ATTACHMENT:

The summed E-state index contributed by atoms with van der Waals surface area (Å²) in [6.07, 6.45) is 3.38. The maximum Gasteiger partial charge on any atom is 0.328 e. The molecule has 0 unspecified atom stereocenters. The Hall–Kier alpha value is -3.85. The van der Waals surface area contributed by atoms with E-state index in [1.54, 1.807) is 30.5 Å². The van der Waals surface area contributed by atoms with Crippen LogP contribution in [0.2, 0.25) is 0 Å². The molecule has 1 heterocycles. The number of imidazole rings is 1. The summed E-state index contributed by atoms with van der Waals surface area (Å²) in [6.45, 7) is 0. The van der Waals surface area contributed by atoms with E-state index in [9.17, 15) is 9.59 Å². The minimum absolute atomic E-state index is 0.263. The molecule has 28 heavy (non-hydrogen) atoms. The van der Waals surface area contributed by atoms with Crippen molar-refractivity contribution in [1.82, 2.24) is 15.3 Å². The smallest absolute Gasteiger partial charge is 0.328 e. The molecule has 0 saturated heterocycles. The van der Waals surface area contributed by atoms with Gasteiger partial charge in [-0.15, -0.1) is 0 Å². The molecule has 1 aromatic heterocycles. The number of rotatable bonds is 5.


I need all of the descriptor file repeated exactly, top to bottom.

The summed E-state index contributed by atoms with van der Waals surface area (Å²) in [6.07, 6.45) is 3.38. The maximum Gasteiger partial charge on any atom is 0.328 e. The molecule has 0 unspecified atom stereocenters. The Hall–Kier alpha value is -3.85. The van der Waals surface area contributed by atoms with E-state index in [1.54, 1.807) is 30.5 Å². The van der Waals surface area contributed by atoms with Crippen LogP contribution in [0.2, 0.25) is 0 Å². The molecule has 1 heterocycles. The number of imidazole rings is 1. The summed E-state index contributed by atoms with van der Waals surface area (Å²) in [6.45, 7) is 0. The van der Waals surface area contributed by atoms with E-state index in [9.17, 15) is 9.59 Å². The minimum absolute atomic E-state index is 0.263. The molecule has 28 heavy (non-hydrogen) atoms. The van der Waals surface area contributed by atoms with Crippen molar-refractivity contribution in [1.82, 2.24) is 15.3 Å². The smallest absolute Gasteiger partial charge is 0.328 e. The molecule has 0 saturated heterocycles. The van der Waals surface area contributed by atoms with Gasteiger partial charge in [-0.15, -0.1) is 0 Å². The molecule has 1 aromatic heterocycles. The number of rotatable bonds is 5.